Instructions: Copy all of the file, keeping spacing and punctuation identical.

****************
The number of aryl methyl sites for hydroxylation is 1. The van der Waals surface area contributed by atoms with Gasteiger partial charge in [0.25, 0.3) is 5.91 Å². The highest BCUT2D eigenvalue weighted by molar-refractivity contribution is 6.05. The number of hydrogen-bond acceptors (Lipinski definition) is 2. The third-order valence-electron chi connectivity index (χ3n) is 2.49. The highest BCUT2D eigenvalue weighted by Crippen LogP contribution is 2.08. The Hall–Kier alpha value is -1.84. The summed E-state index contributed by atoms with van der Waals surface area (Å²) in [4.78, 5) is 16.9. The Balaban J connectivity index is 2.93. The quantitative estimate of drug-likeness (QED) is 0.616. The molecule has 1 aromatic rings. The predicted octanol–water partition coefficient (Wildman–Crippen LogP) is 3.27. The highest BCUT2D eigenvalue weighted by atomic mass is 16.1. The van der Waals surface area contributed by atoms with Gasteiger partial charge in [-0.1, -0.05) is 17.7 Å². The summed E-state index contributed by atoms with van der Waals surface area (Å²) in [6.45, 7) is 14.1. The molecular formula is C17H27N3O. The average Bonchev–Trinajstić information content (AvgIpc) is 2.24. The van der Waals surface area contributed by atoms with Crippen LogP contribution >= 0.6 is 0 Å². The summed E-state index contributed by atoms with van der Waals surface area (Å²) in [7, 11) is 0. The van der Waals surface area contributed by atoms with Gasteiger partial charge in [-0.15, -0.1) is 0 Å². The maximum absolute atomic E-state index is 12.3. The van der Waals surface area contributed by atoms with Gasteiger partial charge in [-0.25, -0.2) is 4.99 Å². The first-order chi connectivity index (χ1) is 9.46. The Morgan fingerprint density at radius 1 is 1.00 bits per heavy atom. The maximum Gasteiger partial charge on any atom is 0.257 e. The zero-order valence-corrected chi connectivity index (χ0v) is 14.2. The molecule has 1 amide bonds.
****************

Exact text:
The number of aryl methyl sites for hydroxylation is 1. The van der Waals surface area contributed by atoms with Gasteiger partial charge in [0.25, 0.3) is 5.91 Å². The highest BCUT2D eigenvalue weighted by molar-refractivity contribution is 6.05. The number of hydrogen-bond acceptors (Lipinski definition) is 2. The third-order valence-electron chi connectivity index (χ3n) is 2.49. The highest BCUT2D eigenvalue weighted by Crippen LogP contribution is 2.08. The Hall–Kier alpha value is -1.84. The summed E-state index contributed by atoms with van der Waals surface area (Å²) in [4.78, 5) is 16.9. The Balaban J connectivity index is 2.93. The quantitative estimate of drug-likeness (QED) is 0.616. The molecule has 1 aromatic rings. The predicted octanol–water partition coefficient (Wildman–Crippen LogP) is 3.27. The highest BCUT2D eigenvalue weighted by atomic mass is 16.1. The van der Waals surface area contributed by atoms with Gasteiger partial charge in [-0.1, -0.05) is 17.7 Å². The summed E-state index contributed by atoms with van der Waals surface area (Å²) in [6.45, 7) is 14.1. The molecular formula is C17H27N3O. The average Bonchev–Trinajstić information content (AvgIpc) is 2.24. The van der Waals surface area contributed by atoms with Crippen LogP contribution >= 0.6 is 0 Å². The summed E-state index contributed by atoms with van der Waals surface area (Å²) in [7, 11) is 0. The van der Waals surface area contributed by atoms with Gasteiger partial charge in [-0.15, -0.1) is 0 Å². The maximum absolute atomic E-state index is 12.3. The van der Waals surface area contributed by atoms with Gasteiger partial charge in [-0.25, -0.2) is 4.99 Å². The first-order chi connectivity index (χ1) is 9.46. The Morgan fingerprint density at radius 1 is 1.00 bits per heavy atom. The maximum Gasteiger partial charge on any atom is 0.257 e. The zero-order valence-corrected chi connectivity index (χ0v) is 14.2. The molecule has 1 amide bonds.